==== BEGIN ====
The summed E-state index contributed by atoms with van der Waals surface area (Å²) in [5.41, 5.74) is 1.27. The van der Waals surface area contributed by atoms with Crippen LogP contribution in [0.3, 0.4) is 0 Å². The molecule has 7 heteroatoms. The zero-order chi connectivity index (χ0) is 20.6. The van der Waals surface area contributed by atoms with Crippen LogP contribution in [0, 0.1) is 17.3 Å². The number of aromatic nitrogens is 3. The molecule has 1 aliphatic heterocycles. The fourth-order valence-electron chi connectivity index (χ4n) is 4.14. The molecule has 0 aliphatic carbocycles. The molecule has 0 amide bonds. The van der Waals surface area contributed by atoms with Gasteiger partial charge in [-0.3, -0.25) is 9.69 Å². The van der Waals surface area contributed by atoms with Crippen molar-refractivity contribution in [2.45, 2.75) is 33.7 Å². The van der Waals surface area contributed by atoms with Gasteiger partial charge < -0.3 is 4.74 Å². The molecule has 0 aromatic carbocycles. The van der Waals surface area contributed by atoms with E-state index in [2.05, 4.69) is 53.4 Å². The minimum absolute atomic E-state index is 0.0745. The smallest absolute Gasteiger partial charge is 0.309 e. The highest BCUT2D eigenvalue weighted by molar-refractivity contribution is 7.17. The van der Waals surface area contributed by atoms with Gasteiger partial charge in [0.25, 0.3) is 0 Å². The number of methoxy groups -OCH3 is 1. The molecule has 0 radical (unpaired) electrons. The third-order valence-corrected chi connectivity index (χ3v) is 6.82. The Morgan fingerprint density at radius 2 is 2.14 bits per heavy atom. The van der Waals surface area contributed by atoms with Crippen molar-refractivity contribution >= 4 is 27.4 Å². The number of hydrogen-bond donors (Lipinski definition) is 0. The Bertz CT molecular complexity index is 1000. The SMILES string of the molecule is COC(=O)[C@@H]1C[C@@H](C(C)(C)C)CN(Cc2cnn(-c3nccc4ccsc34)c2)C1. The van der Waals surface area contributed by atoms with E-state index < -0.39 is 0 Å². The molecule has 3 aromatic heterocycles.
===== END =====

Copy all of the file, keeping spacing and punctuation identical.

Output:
The summed E-state index contributed by atoms with van der Waals surface area (Å²) in [5.41, 5.74) is 1.27. The van der Waals surface area contributed by atoms with Crippen LogP contribution in [0.3, 0.4) is 0 Å². The molecule has 7 heteroatoms. The zero-order chi connectivity index (χ0) is 20.6. The van der Waals surface area contributed by atoms with Crippen LogP contribution in [0, 0.1) is 17.3 Å². The number of aromatic nitrogens is 3. The molecule has 1 aliphatic heterocycles. The fourth-order valence-electron chi connectivity index (χ4n) is 4.14. The molecule has 0 aliphatic carbocycles. The molecule has 0 amide bonds. The van der Waals surface area contributed by atoms with Gasteiger partial charge in [-0.3, -0.25) is 9.69 Å². The van der Waals surface area contributed by atoms with Crippen molar-refractivity contribution in [2.45, 2.75) is 33.7 Å². The van der Waals surface area contributed by atoms with Gasteiger partial charge < -0.3 is 4.74 Å². The molecule has 0 aromatic carbocycles. The van der Waals surface area contributed by atoms with E-state index in [2.05, 4.69) is 53.4 Å². The minimum absolute atomic E-state index is 0.0745. The smallest absolute Gasteiger partial charge is 0.309 e. The highest BCUT2D eigenvalue weighted by molar-refractivity contribution is 7.17. The van der Waals surface area contributed by atoms with Gasteiger partial charge in [0.25, 0.3) is 0 Å². The number of methoxy groups -OCH3 is 1. The molecule has 0 radical (unpaired) electrons. The third-order valence-corrected chi connectivity index (χ3v) is 6.82. The Morgan fingerprint density at radius 2 is 2.14 bits per heavy atom. The van der Waals surface area contributed by atoms with Crippen molar-refractivity contribution >= 4 is 27.4 Å². The number of hydrogen-bond donors (Lipinski definition) is 0. The Bertz CT molecular complexity index is 1000. The SMILES string of the molecule is COC(=O)[C@@H]1C[C@@H](C(C)(C)C)CN(Cc2cnn(-c3nccc4ccsc34)c2)C1. The van der Waals surface area contributed by atoms with E-state index < -0.39 is 0 Å². The molecule has 3 aromatic heterocycles.